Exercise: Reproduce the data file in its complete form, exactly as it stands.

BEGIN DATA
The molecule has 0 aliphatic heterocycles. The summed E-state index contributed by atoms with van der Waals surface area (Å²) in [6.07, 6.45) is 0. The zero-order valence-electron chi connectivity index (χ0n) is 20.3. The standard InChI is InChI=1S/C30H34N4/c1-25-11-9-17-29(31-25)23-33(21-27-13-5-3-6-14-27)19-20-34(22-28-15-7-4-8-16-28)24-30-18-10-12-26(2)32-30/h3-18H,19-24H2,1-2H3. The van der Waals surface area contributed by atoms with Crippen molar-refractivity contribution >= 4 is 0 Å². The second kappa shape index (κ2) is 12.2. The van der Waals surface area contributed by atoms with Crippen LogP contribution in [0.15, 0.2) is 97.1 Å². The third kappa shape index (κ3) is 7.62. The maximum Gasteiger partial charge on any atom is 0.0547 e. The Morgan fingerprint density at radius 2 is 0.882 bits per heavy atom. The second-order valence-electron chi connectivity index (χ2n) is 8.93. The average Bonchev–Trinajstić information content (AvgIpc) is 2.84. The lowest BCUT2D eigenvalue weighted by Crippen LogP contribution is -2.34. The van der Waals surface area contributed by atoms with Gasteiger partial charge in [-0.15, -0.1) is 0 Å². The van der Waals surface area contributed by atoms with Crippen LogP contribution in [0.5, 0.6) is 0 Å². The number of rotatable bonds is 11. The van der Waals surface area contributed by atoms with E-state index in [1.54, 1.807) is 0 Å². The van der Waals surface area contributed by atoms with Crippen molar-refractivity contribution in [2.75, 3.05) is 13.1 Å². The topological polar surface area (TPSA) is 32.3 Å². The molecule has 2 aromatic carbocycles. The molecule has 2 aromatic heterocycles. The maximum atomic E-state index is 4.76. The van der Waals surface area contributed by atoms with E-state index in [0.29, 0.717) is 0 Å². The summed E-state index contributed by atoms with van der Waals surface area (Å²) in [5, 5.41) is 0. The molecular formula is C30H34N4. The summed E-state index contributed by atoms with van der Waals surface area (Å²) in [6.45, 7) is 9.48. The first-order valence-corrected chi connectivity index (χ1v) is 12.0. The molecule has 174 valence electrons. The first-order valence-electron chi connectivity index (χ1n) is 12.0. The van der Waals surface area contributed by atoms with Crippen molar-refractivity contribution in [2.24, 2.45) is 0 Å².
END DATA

The molecule has 0 aliphatic heterocycles. The summed E-state index contributed by atoms with van der Waals surface area (Å²) in [6.07, 6.45) is 0. The zero-order valence-electron chi connectivity index (χ0n) is 20.3. The standard InChI is InChI=1S/C30H34N4/c1-25-11-9-17-29(31-25)23-33(21-27-13-5-3-6-14-27)19-20-34(22-28-15-7-4-8-16-28)24-30-18-10-12-26(2)32-30/h3-18H,19-24H2,1-2H3. The van der Waals surface area contributed by atoms with Crippen molar-refractivity contribution >= 4 is 0 Å². The second kappa shape index (κ2) is 12.2. The van der Waals surface area contributed by atoms with Crippen LogP contribution in [0.15, 0.2) is 97.1 Å². The third kappa shape index (κ3) is 7.62. The maximum Gasteiger partial charge on any atom is 0.0547 e. The Morgan fingerprint density at radius 2 is 0.882 bits per heavy atom. The second-order valence-electron chi connectivity index (χ2n) is 8.93. The average Bonchev–Trinajstić information content (AvgIpc) is 2.84. The lowest BCUT2D eigenvalue weighted by Crippen LogP contribution is -2.34. The van der Waals surface area contributed by atoms with Gasteiger partial charge in [-0.15, -0.1) is 0 Å². The van der Waals surface area contributed by atoms with Crippen LogP contribution in [0.5, 0.6) is 0 Å². The number of rotatable bonds is 11. The van der Waals surface area contributed by atoms with E-state index in [1.54, 1.807) is 0 Å². The van der Waals surface area contributed by atoms with Crippen molar-refractivity contribution in [2.75, 3.05) is 13.1 Å². The topological polar surface area (TPSA) is 32.3 Å². The molecule has 2 aromatic carbocycles. The molecule has 2 aromatic heterocycles. The maximum atomic E-state index is 4.76. The van der Waals surface area contributed by atoms with E-state index in [0.29, 0.717) is 0 Å². The summed E-state index contributed by atoms with van der Waals surface area (Å²) in [5, 5.41) is 0. The molecular formula is C30H34N4. The summed E-state index contributed by atoms with van der Waals surface area (Å²) in [6.45, 7) is 9.48. The first-order valence-corrected chi connectivity index (χ1v) is 12.0. The molecule has 174 valence electrons. The first-order valence-electron chi connectivity index (χ1n) is 12.0. The van der Waals surface area contributed by atoms with Crippen molar-refractivity contribution in [2.24, 2.45) is 0 Å².